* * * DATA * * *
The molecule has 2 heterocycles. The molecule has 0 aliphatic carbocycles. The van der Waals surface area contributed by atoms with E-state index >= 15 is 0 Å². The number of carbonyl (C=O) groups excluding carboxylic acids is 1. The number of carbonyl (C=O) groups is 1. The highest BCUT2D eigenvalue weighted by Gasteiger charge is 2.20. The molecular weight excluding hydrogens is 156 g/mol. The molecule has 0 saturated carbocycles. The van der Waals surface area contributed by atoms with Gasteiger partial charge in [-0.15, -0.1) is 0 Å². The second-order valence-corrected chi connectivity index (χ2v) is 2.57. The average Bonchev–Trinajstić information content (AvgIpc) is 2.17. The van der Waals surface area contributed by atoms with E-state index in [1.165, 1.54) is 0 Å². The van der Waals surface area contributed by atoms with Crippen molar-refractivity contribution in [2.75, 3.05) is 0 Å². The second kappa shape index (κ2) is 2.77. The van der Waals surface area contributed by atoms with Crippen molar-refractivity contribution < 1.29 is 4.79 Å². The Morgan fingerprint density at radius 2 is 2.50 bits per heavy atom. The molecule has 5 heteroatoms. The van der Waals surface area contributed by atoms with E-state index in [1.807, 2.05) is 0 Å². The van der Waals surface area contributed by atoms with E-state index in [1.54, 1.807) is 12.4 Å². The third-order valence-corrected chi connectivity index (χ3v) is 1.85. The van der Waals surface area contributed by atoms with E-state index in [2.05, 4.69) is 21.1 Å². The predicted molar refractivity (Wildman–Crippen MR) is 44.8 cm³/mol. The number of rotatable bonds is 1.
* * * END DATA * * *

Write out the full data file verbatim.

The molecule has 2 heterocycles. The molecule has 0 aliphatic carbocycles. The van der Waals surface area contributed by atoms with E-state index >= 15 is 0 Å². The number of carbonyl (C=O) groups excluding carboxylic acids is 1. The number of carbonyl (C=O) groups is 1. The highest BCUT2D eigenvalue weighted by Gasteiger charge is 2.20. The molecular weight excluding hydrogens is 156 g/mol. The molecule has 0 saturated carbocycles. The van der Waals surface area contributed by atoms with Gasteiger partial charge in [-0.15, -0.1) is 0 Å². The second-order valence-corrected chi connectivity index (χ2v) is 2.57. The average Bonchev–Trinajstić information content (AvgIpc) is 2.17. The van der Waals surface area contributed by atoms with E-state index in [1.165, 1.54) is 0 Å². The van der Waals surface area contributed by atoms with Crippen molar-refractivity contribution in [2.75, 3.05) is 0 Å². The second kappa shape index (κ2) is 2.77. The van der Waals surface area contributed by atoms with Crippen molar-refractivity contribution < 1.29 is 4.79 Å². The Morgan fingerprint density at radius 2 is 2.50 bits per heavy atom. The molecule has 5 heteroatoms. The van der Waals surface area contributed by atoms with E-state index in [1.807, 2.05) is 0 Å². The van der Waals surface area contributed by atoms with E-state index in [1.54, 1.807) is 12.4 Å². The third-order valence-corrected chi connectivity index (χ3v) is 1.85. The van der Waals surface area contributed by atoms with E-state index in [2.05, 4.69) is 21.1 Å². The predicted molar refractivity (Wildman–Crippen MR) is 44.8 cm³/mol. The number of rotatable bonds is 1.